Design and implementation of operating systems. Topics include process synchronization and interprocess communication, memory management, virtual memory, interrupt handling, processor scheduling, device management, I/O, and file systems. Hands-on study of Linux operating system design and kernel internals. Science requirement: partial fulfillment.
Series of lectures, combined with homework assignments that are primarily focused on programming. Students will gain hands-on experience and will apply the concepts that are presented and explained in the lectures.
CSEE W3827 (Computer Architecture) and thorough knowledge of C and programming tools as covered in W3157 or W3101. COMS 3137/3139 (Data Structures) recommended.
Tuesdays and Thursdays, 9.10 am to 10.25 am, 535 Mudd.
The following books are optional:
E-books contains a number of on-line books related to operating systems.
$50 CS account fee required, which will provide on-campus access to x86 PC running Redhat Linux, GNU C development environment, and VMware Workstation 4.5.2 for Linux. CVN students should have at least SSH access to these facilities. A Linux 2.6.8 kernel will be used for assignments. All programs will use C, although Java will be used for some of the examples and parts of the text book.
All programming can be done on any machine that can run Linux, gcc and VMware. However, only those programs which compile using the gcc compiler on the CLIC machines will be graded. Furthermore, it is critically important that all submitted program listings and executions be thoroughly documented. Poorly documented programs will be penalized.
All programs must compile and all kernels you modify must also boot; programs and kernels that do not compile and boot will receive a grade of zero. Usually the homework assignments will only state the major objectives of the program to be written; it will be often up to you to make design decisions about things like I/O, efficiency, error handling, and so on. Make sure you provide adequate test cases to indicate the correctness and robustness of your approaches.
Programming assignments are done in groups of three, initially assigned at random. After each assignment, any students rated low in participation in the group will be combined with other such students in those groups. Thus, group memberships may change. All students within a group will receive the same score.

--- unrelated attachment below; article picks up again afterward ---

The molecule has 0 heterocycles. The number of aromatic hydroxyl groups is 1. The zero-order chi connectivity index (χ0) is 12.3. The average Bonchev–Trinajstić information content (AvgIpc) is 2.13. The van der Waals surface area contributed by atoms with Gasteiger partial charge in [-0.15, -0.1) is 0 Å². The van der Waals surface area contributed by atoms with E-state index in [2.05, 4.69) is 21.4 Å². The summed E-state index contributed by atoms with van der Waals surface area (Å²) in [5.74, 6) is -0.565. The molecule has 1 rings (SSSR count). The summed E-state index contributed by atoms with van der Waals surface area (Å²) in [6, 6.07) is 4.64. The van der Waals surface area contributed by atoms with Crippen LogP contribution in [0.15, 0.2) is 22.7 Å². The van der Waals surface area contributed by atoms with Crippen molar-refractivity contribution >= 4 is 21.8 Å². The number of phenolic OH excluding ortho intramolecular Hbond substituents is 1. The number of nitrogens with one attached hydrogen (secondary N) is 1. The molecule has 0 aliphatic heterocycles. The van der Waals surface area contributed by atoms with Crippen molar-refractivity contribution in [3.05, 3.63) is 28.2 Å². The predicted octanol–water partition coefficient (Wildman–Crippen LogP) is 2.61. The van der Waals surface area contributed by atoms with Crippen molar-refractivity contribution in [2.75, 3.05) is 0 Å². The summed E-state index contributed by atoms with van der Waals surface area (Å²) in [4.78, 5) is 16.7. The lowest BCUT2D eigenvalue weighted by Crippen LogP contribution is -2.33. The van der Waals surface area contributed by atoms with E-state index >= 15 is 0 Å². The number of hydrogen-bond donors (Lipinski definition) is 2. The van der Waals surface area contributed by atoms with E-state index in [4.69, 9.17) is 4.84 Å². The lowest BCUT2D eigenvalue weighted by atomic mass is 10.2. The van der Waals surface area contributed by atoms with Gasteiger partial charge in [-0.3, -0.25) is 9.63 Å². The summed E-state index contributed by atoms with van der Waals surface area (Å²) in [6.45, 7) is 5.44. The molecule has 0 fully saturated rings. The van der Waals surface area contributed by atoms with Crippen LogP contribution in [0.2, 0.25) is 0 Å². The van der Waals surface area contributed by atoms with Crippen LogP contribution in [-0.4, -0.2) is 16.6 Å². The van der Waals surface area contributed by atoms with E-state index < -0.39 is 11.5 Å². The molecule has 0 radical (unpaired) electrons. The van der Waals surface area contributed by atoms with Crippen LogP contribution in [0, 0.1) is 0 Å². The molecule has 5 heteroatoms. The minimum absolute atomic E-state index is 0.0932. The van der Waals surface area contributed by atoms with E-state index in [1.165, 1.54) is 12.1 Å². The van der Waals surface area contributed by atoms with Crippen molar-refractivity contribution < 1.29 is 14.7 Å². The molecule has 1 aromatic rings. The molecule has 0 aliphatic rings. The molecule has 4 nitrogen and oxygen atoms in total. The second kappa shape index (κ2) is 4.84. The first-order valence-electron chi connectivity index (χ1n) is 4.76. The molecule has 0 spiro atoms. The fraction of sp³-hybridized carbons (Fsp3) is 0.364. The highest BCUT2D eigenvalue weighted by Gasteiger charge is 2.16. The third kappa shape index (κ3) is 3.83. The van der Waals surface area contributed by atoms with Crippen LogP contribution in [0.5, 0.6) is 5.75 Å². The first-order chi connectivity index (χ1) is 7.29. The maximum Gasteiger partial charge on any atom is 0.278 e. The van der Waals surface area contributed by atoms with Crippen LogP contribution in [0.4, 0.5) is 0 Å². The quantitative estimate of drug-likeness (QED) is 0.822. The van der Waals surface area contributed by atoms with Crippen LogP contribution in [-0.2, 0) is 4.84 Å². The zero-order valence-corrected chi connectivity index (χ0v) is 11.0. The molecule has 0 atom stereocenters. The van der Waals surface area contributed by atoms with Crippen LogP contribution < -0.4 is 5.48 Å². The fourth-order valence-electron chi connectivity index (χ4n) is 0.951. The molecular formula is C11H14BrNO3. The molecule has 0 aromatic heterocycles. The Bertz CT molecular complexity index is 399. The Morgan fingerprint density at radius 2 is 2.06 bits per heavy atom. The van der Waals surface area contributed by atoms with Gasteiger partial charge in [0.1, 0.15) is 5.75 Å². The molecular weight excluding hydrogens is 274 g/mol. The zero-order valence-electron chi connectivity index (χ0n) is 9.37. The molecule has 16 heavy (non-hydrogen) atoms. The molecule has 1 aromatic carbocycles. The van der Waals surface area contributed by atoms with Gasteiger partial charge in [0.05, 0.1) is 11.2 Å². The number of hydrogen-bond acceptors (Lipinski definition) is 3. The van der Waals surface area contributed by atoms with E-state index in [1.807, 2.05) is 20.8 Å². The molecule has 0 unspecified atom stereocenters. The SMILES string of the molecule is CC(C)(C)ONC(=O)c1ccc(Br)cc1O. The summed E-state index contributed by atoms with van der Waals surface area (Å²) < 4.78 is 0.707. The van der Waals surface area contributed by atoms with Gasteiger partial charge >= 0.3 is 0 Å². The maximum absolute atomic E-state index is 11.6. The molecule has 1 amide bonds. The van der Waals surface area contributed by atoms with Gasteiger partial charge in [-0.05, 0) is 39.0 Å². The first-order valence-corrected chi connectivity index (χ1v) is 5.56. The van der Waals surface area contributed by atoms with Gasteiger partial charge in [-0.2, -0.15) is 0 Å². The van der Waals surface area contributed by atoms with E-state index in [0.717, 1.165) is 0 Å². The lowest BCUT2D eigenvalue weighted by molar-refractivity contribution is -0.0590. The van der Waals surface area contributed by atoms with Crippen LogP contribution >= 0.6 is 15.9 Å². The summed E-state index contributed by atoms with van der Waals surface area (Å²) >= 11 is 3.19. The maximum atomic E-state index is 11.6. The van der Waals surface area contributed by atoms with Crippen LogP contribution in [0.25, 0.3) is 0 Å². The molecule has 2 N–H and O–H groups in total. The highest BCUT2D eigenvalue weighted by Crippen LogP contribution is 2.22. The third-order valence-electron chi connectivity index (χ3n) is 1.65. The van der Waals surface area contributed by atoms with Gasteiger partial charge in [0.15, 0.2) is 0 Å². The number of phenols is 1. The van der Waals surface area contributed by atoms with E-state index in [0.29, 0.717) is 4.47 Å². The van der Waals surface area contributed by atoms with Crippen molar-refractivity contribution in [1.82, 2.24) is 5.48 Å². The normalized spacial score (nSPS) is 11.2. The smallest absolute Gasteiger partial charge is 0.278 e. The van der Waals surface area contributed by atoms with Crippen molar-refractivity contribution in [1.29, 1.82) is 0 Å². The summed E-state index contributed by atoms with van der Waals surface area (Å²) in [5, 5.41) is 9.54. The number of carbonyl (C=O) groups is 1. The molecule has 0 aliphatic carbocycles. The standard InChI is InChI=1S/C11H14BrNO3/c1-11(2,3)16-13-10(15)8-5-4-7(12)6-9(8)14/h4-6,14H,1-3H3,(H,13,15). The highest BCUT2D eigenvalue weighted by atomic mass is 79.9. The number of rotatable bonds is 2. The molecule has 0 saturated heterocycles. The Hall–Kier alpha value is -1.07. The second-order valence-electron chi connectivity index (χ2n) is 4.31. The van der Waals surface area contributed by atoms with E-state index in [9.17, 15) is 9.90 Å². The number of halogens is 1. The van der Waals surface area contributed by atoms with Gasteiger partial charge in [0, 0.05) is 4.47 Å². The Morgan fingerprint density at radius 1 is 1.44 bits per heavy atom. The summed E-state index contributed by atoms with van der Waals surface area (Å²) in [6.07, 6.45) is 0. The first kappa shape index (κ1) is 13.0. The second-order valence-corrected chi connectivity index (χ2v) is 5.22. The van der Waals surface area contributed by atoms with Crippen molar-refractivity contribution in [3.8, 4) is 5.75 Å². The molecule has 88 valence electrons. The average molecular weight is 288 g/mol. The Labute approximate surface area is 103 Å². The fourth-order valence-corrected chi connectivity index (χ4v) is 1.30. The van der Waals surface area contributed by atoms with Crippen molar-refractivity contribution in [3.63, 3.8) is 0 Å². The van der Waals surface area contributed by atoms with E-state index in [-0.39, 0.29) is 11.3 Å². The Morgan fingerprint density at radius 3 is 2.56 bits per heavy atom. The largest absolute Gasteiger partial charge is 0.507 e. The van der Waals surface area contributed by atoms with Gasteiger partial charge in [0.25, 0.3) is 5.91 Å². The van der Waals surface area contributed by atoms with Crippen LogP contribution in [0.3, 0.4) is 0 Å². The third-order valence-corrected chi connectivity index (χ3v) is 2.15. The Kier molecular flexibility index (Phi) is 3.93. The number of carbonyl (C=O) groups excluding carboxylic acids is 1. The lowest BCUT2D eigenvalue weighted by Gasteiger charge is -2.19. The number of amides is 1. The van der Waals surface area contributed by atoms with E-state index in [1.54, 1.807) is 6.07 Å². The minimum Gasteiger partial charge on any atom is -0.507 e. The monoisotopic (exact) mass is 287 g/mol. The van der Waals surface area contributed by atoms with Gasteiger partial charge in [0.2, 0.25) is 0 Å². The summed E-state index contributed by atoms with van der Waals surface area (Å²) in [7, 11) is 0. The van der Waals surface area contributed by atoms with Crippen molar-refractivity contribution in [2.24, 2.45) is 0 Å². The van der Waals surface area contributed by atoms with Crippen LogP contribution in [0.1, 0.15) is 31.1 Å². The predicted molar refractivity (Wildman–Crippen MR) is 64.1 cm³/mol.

All homeworks are due by the date specified in the assignment (usually two or three weeks after they are issued), at NOON. The deadline for CVN students is the same as for in-class students. Homework submissions will be electronic, through CourseWorks. Complete instructions will be given with each homework.
You can submit your assignment multiple times, but the last submission is what counts. Each submission will be time stamped. Proper submission is your responsibility; we strongly urge you to make sure you understand the submission process and submit early. You can always submit again up until the deadline, so we strongly urge you to submit well before the deadline and then submit again if you have a more updated assignment to submit later.
You are allowed a total of 5 late days, to be used as you wish throughout the semester. That means you can be five days late for Homework 2 (for example), or one day late for each of the first five homework assignments, with no point penalty. Once you have exhausted your five late days, late homeworks will not be graded at all --- no extensions will be given, except for medical emergencies certified by University Health Services or a family emergency. Naturally, you may hand in incomplete assignments for partial credit by the deadline.
Also see the Columbia Policies and Procedures Regarding Academic Honesty.
We encourage you to help one another in understanding the concepts, algorithms, or approaches needed to do the homework assignments for this class. However, what you turn in must be your own, or for group projects, your group's own work. Copying other people's code, solution sets, or from any other sources is strictly prohibited. Students in previous years have often been caught cheating by copying answers from the web, which turn out to be incorrect. The homework assignments must be the work of the students turning them in. Anyone found violating the class collaboration policy will be punished severely.
All students or groups whose assignments are determined to be obviously very similar will receive a zero on the respective homework assignment for the first offense, and will receive an F for the course for the second offense ("all" means both the copy-er and copy-ee). More serious cases of cheating, such as copying someone's work without their knowledge or cheating on exams, will result in the person cheating receiving an F. In addition, offenses will be reported to the Dean's office, which may result in further disciplinary action, including suspension or expulsion from the program. Penalties will be given without discussion or warning; the first notice you receive may be a letter from the Dean. Note that you are responsible for not leaving copies of your assignments lying around and for protecting your files accordingly.
We would like the course to run smoothly and we'd like you to enjoy the course. Feel free to let us know what you find good and interesting about the course. Let us know sooner about the reverse. See us during office hours, leave us a note, or send us email.
This course builds on and borrows from the earlier Operating Systems courses taught by Prof. Nieh, Prof. Bellovin and Prof. Keromytis.